Spotlight on sustainable use and community management of wild resources in Central Asia
Kyrgyzstan, February 2019— the report of the Central Asia regional meeting of the IUCN Sustainable Use and Livelihoods Specialist Group (IUCN SULi) "Achieving Conservation Goals through Community Benefits and Empowerment" has been recently published. The event, held in September 2018 in Kyrgyzstan, examined sustainable use and community management of wild resources and was convened by IUCN SULi, co-convened with partners Panthera, the Hunting and Conservation Alliance of Tajikistan, TRAFFIC, IUCN Eastern Europe and Central Asia Regional Office and the German Government’s GIZ.
There is a key role in conservation strategies and livelihood and resource management options for many Central Asian countries through the sustainable and integrated use of wild species and habitats. However, illegal and/or unsustainable trade persists, as does extensive habitat loss and degradation, alongside challenges around governance frameworks and institutions.
The meeting reviewed the status of particular wild species across the region and the threats facing them, frameworks and approaches for resource management, the role of community rights and benefits, and the potential to work with key stakeholders—including the hunting sector—to strengthen wildlife conservation and associated livelihood benefits.
Meeting participants concluded that strengthening the role of local communities in managing wild resources, including animals, plants, and their habitats, could reduce poaching and habitat loss and support a number of areas, including food security and livelihoods, more effective law enforcement, and climate adaptation and resilience.
Participants highlighted the key challenges facing community-based wildlife management and articulated key recommendations for governments, conservation organisations, development agencies, local communities, and other stakeholders in the region.
TRAFFIC’s contribution to the event focused on the potential for sustainable wild plant trade in the wider Central Asia region and the associated benefits that could bring, together with an overview of international wildlife trade from the region. “Wild plant resources across Central Asia are an important source of subsistence, traditional uses, as well as domestic and international trade, and can contribute to the conservation of landscapes, and sustainable economic development. One such example is wild liquorice root traded from Kazakhstan. The use of the FairWild certification contributes to the long-term survival of species harvested, as well as sustainable incomes (for example over US$60,000 were provided by buyers to collector communities through the FairWild Premium Fund since 2009) – said Anastasiya Timoshyna, TRAFFIC’s Senior Programme Co-Ordinator- Sustainable Trade. “We hope this example can be replicated across the region”.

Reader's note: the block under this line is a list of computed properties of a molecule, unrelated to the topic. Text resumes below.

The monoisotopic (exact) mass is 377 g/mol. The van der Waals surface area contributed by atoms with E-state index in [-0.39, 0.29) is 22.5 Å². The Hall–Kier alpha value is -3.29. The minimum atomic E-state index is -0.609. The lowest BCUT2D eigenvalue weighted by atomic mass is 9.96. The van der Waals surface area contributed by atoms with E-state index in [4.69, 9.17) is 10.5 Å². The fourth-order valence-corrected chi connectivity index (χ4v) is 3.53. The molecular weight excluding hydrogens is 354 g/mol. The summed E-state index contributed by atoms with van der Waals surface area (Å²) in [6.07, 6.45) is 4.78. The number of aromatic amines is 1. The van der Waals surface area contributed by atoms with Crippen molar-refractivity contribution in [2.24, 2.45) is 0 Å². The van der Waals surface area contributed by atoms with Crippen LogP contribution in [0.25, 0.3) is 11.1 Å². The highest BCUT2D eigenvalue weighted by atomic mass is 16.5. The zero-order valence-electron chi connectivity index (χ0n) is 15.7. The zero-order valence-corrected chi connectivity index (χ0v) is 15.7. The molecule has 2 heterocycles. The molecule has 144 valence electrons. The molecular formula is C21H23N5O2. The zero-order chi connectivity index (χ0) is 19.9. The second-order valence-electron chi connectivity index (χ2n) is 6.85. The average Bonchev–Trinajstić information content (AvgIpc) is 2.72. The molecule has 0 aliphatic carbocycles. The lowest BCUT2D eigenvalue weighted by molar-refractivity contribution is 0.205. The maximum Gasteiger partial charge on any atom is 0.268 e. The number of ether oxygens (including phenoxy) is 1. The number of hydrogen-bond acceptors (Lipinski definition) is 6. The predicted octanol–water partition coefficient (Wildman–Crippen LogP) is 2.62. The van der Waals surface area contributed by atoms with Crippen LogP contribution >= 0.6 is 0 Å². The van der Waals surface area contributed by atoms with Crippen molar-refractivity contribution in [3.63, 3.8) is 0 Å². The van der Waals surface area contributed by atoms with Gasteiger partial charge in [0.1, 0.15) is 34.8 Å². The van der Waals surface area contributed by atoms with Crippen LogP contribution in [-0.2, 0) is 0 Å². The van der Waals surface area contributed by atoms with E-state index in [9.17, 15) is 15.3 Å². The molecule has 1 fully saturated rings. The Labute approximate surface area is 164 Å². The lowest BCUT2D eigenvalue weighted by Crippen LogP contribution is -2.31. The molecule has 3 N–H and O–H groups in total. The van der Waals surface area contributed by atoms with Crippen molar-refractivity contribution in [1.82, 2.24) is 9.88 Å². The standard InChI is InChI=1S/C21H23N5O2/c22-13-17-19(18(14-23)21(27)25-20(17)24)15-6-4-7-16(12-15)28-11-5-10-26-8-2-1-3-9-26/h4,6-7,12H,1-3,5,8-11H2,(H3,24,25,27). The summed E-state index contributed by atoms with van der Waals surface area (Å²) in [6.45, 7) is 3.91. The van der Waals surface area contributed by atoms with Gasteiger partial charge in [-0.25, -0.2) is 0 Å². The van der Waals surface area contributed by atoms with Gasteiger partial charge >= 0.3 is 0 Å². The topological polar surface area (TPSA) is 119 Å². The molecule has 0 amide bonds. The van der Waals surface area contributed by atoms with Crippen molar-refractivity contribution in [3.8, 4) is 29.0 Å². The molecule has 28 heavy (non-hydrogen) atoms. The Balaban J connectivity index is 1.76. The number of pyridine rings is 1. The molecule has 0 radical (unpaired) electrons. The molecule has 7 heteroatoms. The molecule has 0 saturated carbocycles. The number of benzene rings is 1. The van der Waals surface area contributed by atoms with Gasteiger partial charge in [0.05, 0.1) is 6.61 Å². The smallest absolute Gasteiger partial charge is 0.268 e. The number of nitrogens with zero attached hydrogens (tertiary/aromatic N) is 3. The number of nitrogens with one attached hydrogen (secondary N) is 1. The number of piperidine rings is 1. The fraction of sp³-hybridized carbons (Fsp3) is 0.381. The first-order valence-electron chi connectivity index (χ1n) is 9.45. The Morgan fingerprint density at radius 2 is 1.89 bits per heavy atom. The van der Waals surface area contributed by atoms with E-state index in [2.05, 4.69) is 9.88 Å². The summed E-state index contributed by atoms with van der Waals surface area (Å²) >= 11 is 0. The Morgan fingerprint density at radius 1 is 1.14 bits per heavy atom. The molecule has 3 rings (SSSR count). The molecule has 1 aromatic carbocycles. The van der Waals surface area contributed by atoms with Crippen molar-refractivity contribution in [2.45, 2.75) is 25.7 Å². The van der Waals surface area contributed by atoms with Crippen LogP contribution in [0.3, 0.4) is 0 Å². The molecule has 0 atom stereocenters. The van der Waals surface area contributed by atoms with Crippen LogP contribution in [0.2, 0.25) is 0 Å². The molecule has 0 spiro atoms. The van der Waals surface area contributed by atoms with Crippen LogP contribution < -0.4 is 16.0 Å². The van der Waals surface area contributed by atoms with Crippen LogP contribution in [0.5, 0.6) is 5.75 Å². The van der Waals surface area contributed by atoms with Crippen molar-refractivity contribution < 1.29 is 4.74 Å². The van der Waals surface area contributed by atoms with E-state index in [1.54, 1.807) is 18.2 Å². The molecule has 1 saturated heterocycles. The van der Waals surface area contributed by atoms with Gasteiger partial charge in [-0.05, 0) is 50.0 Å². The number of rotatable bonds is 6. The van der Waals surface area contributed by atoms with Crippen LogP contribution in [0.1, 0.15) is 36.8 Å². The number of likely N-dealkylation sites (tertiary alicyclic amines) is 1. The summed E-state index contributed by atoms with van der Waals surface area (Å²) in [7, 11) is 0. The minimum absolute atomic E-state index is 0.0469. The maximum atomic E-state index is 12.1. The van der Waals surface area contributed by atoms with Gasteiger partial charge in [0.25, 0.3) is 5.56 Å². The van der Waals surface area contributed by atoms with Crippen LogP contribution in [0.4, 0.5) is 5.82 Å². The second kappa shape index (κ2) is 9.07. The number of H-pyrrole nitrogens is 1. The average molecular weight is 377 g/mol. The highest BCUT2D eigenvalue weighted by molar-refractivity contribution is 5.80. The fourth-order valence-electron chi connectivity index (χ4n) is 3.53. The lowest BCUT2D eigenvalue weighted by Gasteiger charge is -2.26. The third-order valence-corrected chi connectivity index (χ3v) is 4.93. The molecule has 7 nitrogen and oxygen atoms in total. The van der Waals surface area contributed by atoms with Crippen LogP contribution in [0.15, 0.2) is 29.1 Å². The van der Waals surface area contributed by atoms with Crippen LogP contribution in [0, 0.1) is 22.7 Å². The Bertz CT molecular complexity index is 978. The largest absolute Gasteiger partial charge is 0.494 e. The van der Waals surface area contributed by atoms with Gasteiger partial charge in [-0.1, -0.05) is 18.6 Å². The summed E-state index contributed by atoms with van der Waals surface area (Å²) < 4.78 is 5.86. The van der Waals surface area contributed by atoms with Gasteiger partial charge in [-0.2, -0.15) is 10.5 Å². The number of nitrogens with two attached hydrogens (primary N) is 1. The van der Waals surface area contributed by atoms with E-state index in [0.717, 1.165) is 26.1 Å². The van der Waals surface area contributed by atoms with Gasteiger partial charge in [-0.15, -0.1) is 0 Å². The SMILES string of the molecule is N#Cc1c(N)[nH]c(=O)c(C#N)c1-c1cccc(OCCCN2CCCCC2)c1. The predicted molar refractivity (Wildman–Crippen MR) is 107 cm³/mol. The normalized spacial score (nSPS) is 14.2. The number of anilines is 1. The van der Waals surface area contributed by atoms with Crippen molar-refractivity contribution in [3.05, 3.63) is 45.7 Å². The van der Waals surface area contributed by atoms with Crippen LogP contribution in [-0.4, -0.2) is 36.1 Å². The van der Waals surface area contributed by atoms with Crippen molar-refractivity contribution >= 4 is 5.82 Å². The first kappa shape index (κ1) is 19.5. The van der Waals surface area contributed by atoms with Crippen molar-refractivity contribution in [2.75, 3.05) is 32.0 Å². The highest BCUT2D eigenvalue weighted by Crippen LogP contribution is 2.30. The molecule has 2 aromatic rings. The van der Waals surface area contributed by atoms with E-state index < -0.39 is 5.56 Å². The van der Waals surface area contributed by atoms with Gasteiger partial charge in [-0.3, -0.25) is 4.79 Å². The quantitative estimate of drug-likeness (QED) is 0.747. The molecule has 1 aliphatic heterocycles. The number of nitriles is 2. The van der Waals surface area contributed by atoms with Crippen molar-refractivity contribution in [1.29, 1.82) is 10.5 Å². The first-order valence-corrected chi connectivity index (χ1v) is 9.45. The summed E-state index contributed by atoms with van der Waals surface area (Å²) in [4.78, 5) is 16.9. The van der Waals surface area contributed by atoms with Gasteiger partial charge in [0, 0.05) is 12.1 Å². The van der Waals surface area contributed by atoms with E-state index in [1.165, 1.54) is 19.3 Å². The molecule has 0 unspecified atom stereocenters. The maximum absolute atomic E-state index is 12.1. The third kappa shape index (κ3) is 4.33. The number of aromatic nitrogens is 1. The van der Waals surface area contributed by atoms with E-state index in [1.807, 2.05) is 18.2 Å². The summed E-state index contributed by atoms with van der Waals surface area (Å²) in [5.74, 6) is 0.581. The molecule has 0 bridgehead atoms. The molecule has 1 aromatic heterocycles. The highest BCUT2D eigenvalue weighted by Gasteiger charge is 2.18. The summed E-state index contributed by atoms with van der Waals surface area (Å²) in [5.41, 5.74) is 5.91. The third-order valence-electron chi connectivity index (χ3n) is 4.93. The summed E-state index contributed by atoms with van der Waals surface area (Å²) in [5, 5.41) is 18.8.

TRAFFIC also helped formulate the “Chunkurchak Recommendations on Community-based Wildlife Management in the broader Central Asian region” that are aimed at promoting sustainable use and the associated benefits that can bring in the region. The recommendations can be found within the meeting’s formal proceedings.
This event demonstrated multiple examples of conservation and livelihood benefits from community-based sustainable wildlife management
Katalin Kecse-Nagy, Head of TRAFFIC’s Programme Office in Europe
"These experiences, combined with enabling policy and legislative framework, enforced in practice, and the engagement of public and private sectors play an important role in ensuring responsible trade in wildlife, and would, hopefully, lead to the multiple benefits to both people and the long-term survival of species”, said Katalin Kecse-Nagy, Head of TRAFFIC’s Programme Office in Europe.
TRAFFIC’s participation at the event was supported through the USAID funded Wildlife TRAPS Project as part of its ongoing engagement to the regional and global work with the IUCN SULi and other partners.
About Wildlife TRAPS
The USAID-funded Wildlife Trafficking, Response, Assessment and Priority Setting (Wildlife TRAPS) Project is an initiative that is designed to secure a transformation in the level of co-operation between an international community of stakeholders who are impacted by illegal wildlife trade between Africa and Asia. The project is designed to increase understanding of the true character and scale of the response required, to set priorities, identify intervention points, and test non-traditional approaches with project partners.